A light jacket or sweater will keep you comfortable during the day, while a pair of sandals or flats are perfect for exploring the city.
No matter what time of year you visit Milan, make sure to bring an umbrella in case of rain.
Tips for Visiting Milan, Italy
Check to see if a restaurant closes after lunch – In Italy, many restaurants (and even some tiny stores) close in the afternoon due to riposo, Italy’s siesta.
Restaurants often shut around 2:30 or 3 p.m. and reopen for dinner at 7 p.m.
This also means that there are no early meals in Milan.
Although a few eateries are open for business in this window, you’ll have to wander for a bit to find them. They’re usually only available to cater to tourists.
However, since Milan is the most cosmopolitan of the country’s cities, you’ll find more restaurant options between lunch and dinner in the afternoon.
To be on the safe side, check the hours of any restaurants you definitely want to eat at, and even make a reservation if you can.
Purchase a Milan sightseeing pass to save money – Especially if you love visiting museums and landmarks while you’re on a trip, I recommend you purchase the Milan Pass.
This pass includes discounts to dozens of the city’s biggest museums, restaurants, and other attractions around the city and free entrance into several landmarks I’ll mention in this Milan itinerary.
You can read more about the Milan Pass here.
Keep these apps on your phone to help you get around – Citymapper is my go-to software for learning how to navigate a new city’s transit system.
The free app will show you the stations and lines and when, where, and how to go from one location to another.
It also works in several of my other favorite places worldwide, including New York City, Venice, and Rome.
Google Maps is also essential to have on your phone.
When you’re connected to wifi, you can download your map of Milan offline to keep it with you even when you don’t have service, and it’s great for saving recommendations–like everything in this guide!
3 Days in Milan: FAQs
What is the best time to visit Milan?
The best times to visit Milan are in the shoulder seasons of summer–spring, and autumn.
These months offer mild temperatures and fewer crowds, making them ideal times to explore the city without having to battle through hordes of tourists.
You’ll also find that prices are more reasonable during these periods, giving you more bang for your buck when it comes to accommodation and attractions.
Another great time to visit Milan is in the winter. The days are short, and you’ll need to be bundled up due to the chilly temperatures.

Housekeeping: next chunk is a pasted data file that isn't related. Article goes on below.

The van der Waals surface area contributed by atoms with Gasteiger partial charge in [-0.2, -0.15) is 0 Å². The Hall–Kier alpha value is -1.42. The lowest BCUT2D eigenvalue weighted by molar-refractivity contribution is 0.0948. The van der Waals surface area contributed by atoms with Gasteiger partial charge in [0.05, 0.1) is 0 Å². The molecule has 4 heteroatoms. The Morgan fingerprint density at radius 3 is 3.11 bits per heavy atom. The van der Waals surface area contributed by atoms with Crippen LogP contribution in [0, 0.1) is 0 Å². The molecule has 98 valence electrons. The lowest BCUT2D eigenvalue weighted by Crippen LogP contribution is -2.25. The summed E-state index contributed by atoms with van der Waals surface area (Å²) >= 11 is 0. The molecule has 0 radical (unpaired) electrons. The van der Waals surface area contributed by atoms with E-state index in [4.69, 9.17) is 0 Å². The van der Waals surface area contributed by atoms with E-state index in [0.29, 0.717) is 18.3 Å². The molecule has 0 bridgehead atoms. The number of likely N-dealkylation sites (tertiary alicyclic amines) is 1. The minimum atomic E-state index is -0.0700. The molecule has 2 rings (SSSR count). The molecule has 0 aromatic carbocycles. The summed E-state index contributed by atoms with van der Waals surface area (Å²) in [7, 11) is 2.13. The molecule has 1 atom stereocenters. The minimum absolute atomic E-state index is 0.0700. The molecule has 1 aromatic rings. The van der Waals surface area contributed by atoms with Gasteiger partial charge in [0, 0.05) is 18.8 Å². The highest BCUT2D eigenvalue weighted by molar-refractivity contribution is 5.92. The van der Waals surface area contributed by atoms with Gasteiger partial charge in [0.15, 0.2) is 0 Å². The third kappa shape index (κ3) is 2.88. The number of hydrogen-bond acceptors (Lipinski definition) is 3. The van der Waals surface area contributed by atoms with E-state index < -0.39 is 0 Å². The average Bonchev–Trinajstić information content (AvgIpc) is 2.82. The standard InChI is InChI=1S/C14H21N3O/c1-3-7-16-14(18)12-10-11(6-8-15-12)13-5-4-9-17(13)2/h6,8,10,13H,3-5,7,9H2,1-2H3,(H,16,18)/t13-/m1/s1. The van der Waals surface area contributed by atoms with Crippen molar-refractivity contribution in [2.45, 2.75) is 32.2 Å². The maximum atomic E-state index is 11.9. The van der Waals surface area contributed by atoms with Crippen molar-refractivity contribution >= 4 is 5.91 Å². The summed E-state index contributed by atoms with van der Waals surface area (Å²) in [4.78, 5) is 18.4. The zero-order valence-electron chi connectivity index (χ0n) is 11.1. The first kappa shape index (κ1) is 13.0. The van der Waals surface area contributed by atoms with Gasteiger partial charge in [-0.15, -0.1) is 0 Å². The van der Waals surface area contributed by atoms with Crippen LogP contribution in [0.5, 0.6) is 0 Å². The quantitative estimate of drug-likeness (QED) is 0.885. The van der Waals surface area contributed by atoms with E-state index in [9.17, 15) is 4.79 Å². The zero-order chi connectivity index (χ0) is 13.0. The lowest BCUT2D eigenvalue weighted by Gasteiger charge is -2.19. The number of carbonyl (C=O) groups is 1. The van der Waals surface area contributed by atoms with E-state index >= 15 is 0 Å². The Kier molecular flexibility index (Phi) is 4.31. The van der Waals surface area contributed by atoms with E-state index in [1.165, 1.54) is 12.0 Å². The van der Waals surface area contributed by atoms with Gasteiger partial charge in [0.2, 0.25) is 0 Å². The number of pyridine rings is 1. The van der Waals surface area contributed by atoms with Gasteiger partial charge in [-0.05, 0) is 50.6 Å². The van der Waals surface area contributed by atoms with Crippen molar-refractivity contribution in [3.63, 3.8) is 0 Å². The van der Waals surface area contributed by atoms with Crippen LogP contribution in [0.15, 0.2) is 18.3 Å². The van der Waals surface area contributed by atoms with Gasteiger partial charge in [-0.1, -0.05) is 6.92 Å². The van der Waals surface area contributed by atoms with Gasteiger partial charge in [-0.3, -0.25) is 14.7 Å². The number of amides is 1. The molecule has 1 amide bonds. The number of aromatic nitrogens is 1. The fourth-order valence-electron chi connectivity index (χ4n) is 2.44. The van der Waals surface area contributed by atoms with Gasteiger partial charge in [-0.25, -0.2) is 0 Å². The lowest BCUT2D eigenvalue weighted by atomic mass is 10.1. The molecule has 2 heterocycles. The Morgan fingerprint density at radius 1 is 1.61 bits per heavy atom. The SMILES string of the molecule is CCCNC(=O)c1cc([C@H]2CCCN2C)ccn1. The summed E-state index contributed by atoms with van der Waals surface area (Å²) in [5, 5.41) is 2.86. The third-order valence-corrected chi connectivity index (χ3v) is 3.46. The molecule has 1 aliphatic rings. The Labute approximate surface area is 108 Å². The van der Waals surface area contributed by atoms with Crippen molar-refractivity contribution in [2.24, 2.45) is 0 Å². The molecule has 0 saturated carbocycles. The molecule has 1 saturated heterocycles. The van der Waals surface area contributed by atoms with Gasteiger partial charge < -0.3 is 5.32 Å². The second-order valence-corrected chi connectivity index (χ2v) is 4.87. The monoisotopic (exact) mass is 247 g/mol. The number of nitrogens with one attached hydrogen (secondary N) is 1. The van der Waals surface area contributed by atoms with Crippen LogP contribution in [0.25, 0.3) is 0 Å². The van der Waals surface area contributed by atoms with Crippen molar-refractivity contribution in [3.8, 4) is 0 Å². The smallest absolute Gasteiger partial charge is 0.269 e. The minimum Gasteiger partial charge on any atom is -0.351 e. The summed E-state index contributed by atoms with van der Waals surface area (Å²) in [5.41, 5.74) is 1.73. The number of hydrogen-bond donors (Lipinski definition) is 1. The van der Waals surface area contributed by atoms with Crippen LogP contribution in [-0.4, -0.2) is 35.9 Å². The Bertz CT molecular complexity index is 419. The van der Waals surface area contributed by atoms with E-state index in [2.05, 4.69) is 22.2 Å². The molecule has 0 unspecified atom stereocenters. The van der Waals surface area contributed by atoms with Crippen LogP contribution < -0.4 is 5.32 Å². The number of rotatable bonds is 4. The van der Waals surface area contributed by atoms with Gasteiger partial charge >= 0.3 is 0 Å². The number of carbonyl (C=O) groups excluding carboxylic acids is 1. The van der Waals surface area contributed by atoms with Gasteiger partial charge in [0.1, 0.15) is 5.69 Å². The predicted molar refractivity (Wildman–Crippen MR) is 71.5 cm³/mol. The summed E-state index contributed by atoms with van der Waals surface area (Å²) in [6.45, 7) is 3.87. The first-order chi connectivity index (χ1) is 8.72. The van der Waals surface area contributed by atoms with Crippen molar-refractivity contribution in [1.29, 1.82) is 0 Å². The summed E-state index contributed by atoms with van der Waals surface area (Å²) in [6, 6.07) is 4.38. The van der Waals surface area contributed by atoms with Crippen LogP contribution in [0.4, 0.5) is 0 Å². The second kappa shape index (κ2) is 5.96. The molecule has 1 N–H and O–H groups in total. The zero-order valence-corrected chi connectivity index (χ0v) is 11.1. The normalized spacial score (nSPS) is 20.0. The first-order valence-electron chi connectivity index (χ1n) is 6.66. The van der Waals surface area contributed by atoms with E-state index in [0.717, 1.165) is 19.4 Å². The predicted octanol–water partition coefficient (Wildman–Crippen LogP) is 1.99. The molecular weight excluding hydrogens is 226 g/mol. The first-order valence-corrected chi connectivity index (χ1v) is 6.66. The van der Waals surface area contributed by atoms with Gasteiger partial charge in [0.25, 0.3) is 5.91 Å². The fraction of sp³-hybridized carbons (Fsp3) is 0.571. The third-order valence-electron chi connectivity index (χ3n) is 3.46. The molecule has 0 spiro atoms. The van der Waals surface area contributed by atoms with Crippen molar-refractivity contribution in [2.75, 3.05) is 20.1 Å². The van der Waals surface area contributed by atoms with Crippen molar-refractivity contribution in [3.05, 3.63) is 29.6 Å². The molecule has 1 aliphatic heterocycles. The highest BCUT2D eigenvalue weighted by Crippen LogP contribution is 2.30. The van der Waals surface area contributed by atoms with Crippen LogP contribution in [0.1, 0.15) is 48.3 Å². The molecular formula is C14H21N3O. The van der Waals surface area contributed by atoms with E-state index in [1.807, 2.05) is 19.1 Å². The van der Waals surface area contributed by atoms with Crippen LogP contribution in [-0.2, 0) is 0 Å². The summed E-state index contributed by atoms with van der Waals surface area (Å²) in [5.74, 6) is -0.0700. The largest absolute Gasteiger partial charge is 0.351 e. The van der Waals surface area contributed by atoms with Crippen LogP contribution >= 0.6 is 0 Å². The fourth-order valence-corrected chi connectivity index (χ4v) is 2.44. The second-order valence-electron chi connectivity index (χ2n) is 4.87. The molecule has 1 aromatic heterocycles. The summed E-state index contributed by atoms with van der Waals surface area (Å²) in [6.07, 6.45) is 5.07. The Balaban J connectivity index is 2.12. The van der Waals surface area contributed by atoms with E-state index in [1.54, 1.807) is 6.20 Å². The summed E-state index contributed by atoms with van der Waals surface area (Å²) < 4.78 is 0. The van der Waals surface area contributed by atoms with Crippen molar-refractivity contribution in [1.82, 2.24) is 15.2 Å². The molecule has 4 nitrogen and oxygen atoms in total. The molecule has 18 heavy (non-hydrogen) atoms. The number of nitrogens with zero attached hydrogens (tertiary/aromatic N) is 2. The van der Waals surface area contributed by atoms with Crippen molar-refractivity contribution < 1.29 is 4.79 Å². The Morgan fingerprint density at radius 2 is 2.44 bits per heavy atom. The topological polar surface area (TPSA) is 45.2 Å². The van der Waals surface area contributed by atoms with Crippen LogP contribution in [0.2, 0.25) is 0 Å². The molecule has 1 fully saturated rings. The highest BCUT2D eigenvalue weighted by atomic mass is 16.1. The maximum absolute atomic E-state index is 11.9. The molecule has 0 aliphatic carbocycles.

However, if you’re looking for the best travel deals on hotels and airfare to Milan and can handle the cold, this is the best time to visit Milan for you.
Although it’s a beautiful time to be in the city, the summer months of July and August are the busiest time for tourism in Milan, with long lines for attractions and high prices for accommodation.
This can be a real hassle if you’re not prepared for it, so it’s best to avoid these months if possible.
Are 3 days enough for Milan?
Absolutely! Milan is a city that can easily be explored in three days. This is a perfect amount of time to explore the city as you don’t have to rush to see all the attractions.
You’ll still have plenty of time to enjoy the sights and sounds of this vibrant city.
If you want to explore beyond the city limits, 3 days allows enough time for a day trip.
Popular destinations from Milan include the picturesque Lake Como, the stunning Dolomite Mountains, and Verona, the city of Romeo and Juliet.
If you’d rather stay in Milan, 3 days is also enough to make the most of its food and bar scenes.
Spend your time exploring different neighborhoods, tasting delicious Italian dishes in trattorias and gelato shops, and having aperitivo in the evening.
Once you’ve had enough of walking around the city, take a boat cruise on the Navigli canals to see Milan from another perspective.
But no matter how long you decide to visit Milan, you are guaranteed the best city break in Italy!
What should I not miss in Milan?
Like many Cities across Italy and Europe, there is plenty of city highlights you can’t miss on your trip.
To make your 3-day visit to Milan unforgettable, here are the top activities you should consider doing: